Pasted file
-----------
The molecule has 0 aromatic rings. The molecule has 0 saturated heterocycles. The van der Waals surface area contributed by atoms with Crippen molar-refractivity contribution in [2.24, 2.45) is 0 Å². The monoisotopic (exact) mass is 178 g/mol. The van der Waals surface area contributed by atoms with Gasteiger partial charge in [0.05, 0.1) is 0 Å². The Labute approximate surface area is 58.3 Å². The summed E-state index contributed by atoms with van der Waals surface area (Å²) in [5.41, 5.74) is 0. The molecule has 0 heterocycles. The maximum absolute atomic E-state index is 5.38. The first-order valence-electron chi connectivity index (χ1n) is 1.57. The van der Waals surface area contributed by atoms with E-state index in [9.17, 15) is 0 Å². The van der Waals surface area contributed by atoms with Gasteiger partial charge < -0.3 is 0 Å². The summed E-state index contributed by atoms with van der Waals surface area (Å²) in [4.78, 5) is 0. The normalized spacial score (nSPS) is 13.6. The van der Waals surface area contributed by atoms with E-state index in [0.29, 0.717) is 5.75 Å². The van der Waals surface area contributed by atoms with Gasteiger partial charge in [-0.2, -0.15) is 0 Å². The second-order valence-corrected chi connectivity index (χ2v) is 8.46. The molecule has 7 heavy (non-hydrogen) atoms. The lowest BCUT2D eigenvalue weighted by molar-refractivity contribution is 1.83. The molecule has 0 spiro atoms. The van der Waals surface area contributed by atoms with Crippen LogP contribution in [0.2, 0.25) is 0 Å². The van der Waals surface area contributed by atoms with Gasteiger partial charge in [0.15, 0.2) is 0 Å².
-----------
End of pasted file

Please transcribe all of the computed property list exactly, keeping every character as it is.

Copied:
The molecule has 0 aromatic rings. The molecule has 0 saturated heterocycles. The van der Waals surface area contributed by atoms with Crippen molar-refractivity contribution in [2.24, 2.45) is 0 Å². The monoisotopic (exact) mass is 178 g/mol. The van der Waals surface area contributed by atoms with Gasteiger partial charge in [0.05, 0.1) is 0 Å². The Labute approximate surface area is 58.3 Å². The summed E-state index contributed by atoms with van der Waals surface area (Å²) in [5.41, 5.74) is 0. The molecule has 0 heterocycles. The maximum absolute atomic E-state index is 5.38. The first-order valence-electron chi connectivity index (χ1n) is 1.57. The van der Waals surface area contributed by atoms with E-state index in [9.17, 15) is 0 Å². The van der Waals surface area contributed by atoms with Gasteiger partial charge < -0.3 is 0 Å². The summed E-state index contributed by atoms with van der Waals surface area (Å²) in [4.78, 5) is 0. The normalized spacial score (nSPS) is 13.6. The van der Waals surface area contributed by atoms with E-state index in [0.29, 0.717) is 5.75 Å². The van der Waals surface area contributed by atoms with Gasteiger partial charge in [-0.2, -0.15) is 0 Å². The second-order valence-corrected chi connectivity index (χ2v) is 8.46. The molecule has 7 heavy (non-hydrogen) atoms. The lowest BCUT2D eigenvalue weighted by molar-refractivity contribution is 1.83. The molecule has 0 spiro atoms. The van der Waals surface area contributed by atoms with Crippen LogP contribution in [0.2, 0.25) is 0 Å². The van der Waals surface area contributed by atoms with Gasteiger partial charge in [0.15, 0.2) is 0 Å².